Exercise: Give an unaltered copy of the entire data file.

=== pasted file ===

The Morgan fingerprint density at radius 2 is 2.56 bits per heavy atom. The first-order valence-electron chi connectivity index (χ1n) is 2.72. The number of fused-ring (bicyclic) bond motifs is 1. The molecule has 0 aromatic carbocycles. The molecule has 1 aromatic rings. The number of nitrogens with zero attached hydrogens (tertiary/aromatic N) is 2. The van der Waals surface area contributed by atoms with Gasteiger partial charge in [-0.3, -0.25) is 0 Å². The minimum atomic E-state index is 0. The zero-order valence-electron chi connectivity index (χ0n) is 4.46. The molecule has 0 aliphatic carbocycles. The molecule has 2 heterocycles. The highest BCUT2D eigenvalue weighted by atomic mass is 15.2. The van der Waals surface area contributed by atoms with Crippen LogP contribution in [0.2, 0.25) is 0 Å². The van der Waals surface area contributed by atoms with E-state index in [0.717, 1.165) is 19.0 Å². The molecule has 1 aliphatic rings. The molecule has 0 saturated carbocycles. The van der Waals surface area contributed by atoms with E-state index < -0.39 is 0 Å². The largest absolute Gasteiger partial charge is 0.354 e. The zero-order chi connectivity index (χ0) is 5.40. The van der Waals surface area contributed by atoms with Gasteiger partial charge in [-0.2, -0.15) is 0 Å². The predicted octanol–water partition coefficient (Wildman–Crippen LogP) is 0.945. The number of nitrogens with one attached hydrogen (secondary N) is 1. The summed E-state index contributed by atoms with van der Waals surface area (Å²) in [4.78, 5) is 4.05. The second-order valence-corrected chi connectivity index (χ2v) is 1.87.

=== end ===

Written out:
The Morgan fingerprint density at radius 2 is 2.56 bits per heavy atom. The first-order valence-electron chi connectivity index (χ1n) is 2.72. The number of fused-ring (bicyclic) bond motifs is 1. The molecule has 0 aromatic carbocycles. The molecule has 1 aromatic rings. The number of nitrogens with zero attached hydrogens (tertiary/aromatic N) is 2. The van der Waals surface area contributed by atoms with Gasteiger partial charge in [-0.3, -0.25) is 0 Å². The minimum atomic E-state index is 0. The zero-order valence-electron chi connectivity index (χ0n) is 4.46. The molecule has 0 aliphatic carbocycles. The molecule has 2 heterocycles. The highest BCUT2D eigenvalue weighted by atomic mass is 15.2. The van der Waals surface area contributed by atoms with Crippen LogP contribution in [0.2, 0.25) is 0 Å². The van der Waals surface area contributed by atoms with E-state index in [0.717, 1.165) is 19.0 Å². The molecule has 1 aliphatic rings. The molecule has 0 saturated carbocycles. The van der Waals surface area contributed by atoms with E-state index < -0.39 is 0 Å². The largest absolute Gasteiger partial charge is 0.354 e. The zero-order chi connectivity index (χ0) is 5.40. The van der Waals surface area contributed by atoms with Gasteiger partial charge in [-0.2, -0.15) is 0 Å². The predicted octanol–water partition coefficient (Wildman–Crippen LogP) is 0.945. The number of nitrogens with one attached hydrogen (secondary N) is 1. The summed E-state index contributed by atoms with van der Waals surface area (Å²) in [4.78, 5) is 4.05. The second-order valence-corrected chi connectivity index (χ2v) is 1.87.